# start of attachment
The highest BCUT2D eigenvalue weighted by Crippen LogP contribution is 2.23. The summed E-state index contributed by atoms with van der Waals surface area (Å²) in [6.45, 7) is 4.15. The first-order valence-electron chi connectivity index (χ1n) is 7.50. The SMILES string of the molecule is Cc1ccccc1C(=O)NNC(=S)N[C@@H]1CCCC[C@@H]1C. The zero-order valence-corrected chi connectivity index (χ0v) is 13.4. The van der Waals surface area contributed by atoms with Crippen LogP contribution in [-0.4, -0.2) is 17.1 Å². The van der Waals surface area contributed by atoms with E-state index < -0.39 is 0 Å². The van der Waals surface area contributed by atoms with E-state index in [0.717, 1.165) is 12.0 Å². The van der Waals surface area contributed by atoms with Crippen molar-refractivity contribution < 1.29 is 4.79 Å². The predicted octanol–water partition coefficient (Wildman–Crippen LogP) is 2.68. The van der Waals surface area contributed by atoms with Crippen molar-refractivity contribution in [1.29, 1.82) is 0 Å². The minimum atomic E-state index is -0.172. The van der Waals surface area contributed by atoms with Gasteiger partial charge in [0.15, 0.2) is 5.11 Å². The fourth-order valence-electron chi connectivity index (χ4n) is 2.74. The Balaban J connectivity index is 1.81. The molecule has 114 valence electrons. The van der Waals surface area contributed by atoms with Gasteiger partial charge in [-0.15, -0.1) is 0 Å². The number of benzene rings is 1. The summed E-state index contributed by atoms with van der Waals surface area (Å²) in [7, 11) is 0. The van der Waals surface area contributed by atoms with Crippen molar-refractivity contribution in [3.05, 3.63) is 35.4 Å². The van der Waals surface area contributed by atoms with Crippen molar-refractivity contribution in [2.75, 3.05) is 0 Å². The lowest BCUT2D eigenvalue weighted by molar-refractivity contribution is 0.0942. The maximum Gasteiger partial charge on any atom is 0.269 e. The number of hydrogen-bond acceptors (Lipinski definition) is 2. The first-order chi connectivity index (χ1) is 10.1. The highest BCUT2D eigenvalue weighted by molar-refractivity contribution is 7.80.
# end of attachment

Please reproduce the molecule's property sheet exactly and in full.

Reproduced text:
The highest BCUT2D eigenvalue weighted by Crippen LogP contribution is 2.23. The summed E-state index contributed by atoms with van der Waals surface area (Å²) in [6.45, 7) is 4.15. The first-order valence-electron chi connectivity index (χ1n) is 7.50. The SMILES string of the molecule is Cc1ccccc1C(=O)NNC(=S)N[C@@H]1CCCC[C@@H]1C. The zero-order valence-corrected chi connectivity index (χ0v) is 13.4. The van der Waals surface area contributed by atoms with Crippen LogP contribution in [-0.4, -0.2) is 17.1 Å². The van der Waals surface area contributed by atoms with E-state index < -0.39 is 0 Å². The van der Waals surface area contributed by atoms with E-state index in [0.717, 1.165) is 12.0 Å². The van der Waals surface area contributed by atoms with Crippen molar-refractivity contribution < 1.29 is 4.79 Å². The predicted octanol–water partition coefficient (Wildman–Crippen LogP) is 2.68. The van der Waals surface area contributed by atoms with Crippen molar-refractivity contribution in [1.29, 1.82) is 0 Å². The minimum atomic E-state index is -0.172. The van der Waals surface area contributed by atoms with Gasteiger partial charge in [0.15, 0.2) is 5.11 Å². The fourth-order valence-electron chi connectivity index (χ4n) is 2.74. The Balaban J connectivity index is 1.81. The molecule has 114 valence electrons. The van der Waals surface area contributed by atoms with Gasteiger partial charge in [-0.15, -0.1) is 0 Å². The number of benzene rings is 1. The summed E-state index contributed by atoms with van der Waals surface area (Å²) in [7, 11) is 0. The van der Waals surface area contributed by atoms with Crippen molar-refractivity contribution in [3.05, 3.63) is 35.4 Å². The van der Waals surface area contributed by atoms with Crippen molar-refractivity contribution in [2.75, 3.05) is 0 Å². The lowest BCUT2D eigenvalue weighted by molar-refractivity contribution is 0.0942. The maximum Gasteiger partial charge on any atom is 0.269 e. The number of hydrogen-bond acceptors (Lipinski definition) is 2. The first-order chi connectivity index (χ1) is 10.1. The highest BCUT2D eigenvalue weighted by molar-refractivity contribution is 7.80.